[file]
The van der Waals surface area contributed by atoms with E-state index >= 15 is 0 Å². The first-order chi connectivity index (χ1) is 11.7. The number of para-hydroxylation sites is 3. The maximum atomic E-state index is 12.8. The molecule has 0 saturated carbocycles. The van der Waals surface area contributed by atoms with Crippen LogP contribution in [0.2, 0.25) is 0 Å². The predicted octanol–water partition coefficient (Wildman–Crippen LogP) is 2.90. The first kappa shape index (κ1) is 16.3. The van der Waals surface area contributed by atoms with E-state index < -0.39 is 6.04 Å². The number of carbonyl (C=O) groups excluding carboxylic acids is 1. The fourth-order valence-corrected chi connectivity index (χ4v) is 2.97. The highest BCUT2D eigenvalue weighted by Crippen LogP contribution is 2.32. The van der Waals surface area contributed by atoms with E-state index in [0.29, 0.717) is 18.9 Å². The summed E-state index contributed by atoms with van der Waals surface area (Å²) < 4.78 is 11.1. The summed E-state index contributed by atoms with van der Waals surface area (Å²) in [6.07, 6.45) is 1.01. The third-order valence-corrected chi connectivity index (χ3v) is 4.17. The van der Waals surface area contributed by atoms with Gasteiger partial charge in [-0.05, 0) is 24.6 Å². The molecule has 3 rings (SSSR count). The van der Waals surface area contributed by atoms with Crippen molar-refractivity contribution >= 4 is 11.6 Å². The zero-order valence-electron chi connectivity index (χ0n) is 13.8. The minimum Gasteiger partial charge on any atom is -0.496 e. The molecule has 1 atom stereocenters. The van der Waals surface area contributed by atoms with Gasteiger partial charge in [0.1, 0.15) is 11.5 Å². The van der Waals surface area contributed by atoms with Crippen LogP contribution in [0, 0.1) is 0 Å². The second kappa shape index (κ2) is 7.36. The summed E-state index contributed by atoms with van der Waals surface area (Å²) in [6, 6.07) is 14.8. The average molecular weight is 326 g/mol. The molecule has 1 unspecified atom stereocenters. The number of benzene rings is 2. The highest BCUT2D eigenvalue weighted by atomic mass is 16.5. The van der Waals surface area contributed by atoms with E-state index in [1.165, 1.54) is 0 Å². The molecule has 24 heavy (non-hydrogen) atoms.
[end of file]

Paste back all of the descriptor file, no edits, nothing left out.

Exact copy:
The van der Waals surface area contributed by atoms with E-state index >= 15 is 0 Å². The first-order chi connectivity index (χ1) is 11.7. The number of para-hydroxylation sites is 3. The maximum atomic E-state index is 12.8. The molecule has 0 saturated carbocycles. The van der Waals surface area contributed by atoms with Crippen LogP contribution in [0.2, 0.25) is 0 Å². The predicted octanol–water partition coefficient (Wildman–Crippen LogP) is 2.90. The first kappa shape index (κ1) is 16.3. The van der Waals surface area contributed by atoms with E-state index < -0.39 is 6.04 Å². The number of carbonyl (C=O) groups excluding carboxylic acids is 1. The fourth-order valence-corrected chi connectivity index (χ4v) is 2.97. The highest BCUT2D eigenvalue weighted by Crippen LogP contribution is 2.32. The van der Waals surface area contributed by atoms with E-state index in [0.29, 0.717) is 18.9 Å². The summed E-state index contributed by atoms with van der Waals surface area (Å²) < 4.78 is 11.1. The summed E-state index contributed by atoms with van der Waals surface area (Å²) in [6.07, 6.45) is 1.01. The third-order valence-corrected chi connectivity index (χ3v) is 4.17. The van der Waals surface area contributed by atoms with Gasteiger partial charge in [-0.05, 0) is 24.6 Å². The molecule has 3 rings (SSSR count). The van der Waals surface area contributed by atoms with Crippen molar-refractivity contribution >= 4 is 11.6 Å². The zero-order valence-electron chi connectivity index (χ0n) is 13.8. The minimum Gasteiger partial charge on any atom is -0.496 e. The molecule has 1 atom stereocenters. The van der Waals surface area contributed by atoms with Gasteiger partial charge in [0.1, 0.15) is 11.5 Å². The van der Waals surface area contributed by atoms with Crippen LogP contribution in [0, 0.1) is 0 Å². The second kappa shape index (κ2) is 7.36. The summed E-state index contributed by atoms with van der Waals surface area (Å²) in [6, 6.07) is 14.8. The average molecular weight is 326 g/mol. The molecule has 1 unspecified atom stereocenters. The number of benzene rings is 2. The highest BCUT2D eigenvalue weighted by atomic mass is 16.5. The van der Waals surface area contributed by atoms with E-state index in [1.165, 1.54) is 0 Å². The molecule has 24 heavy (non-hydrogen) atoms.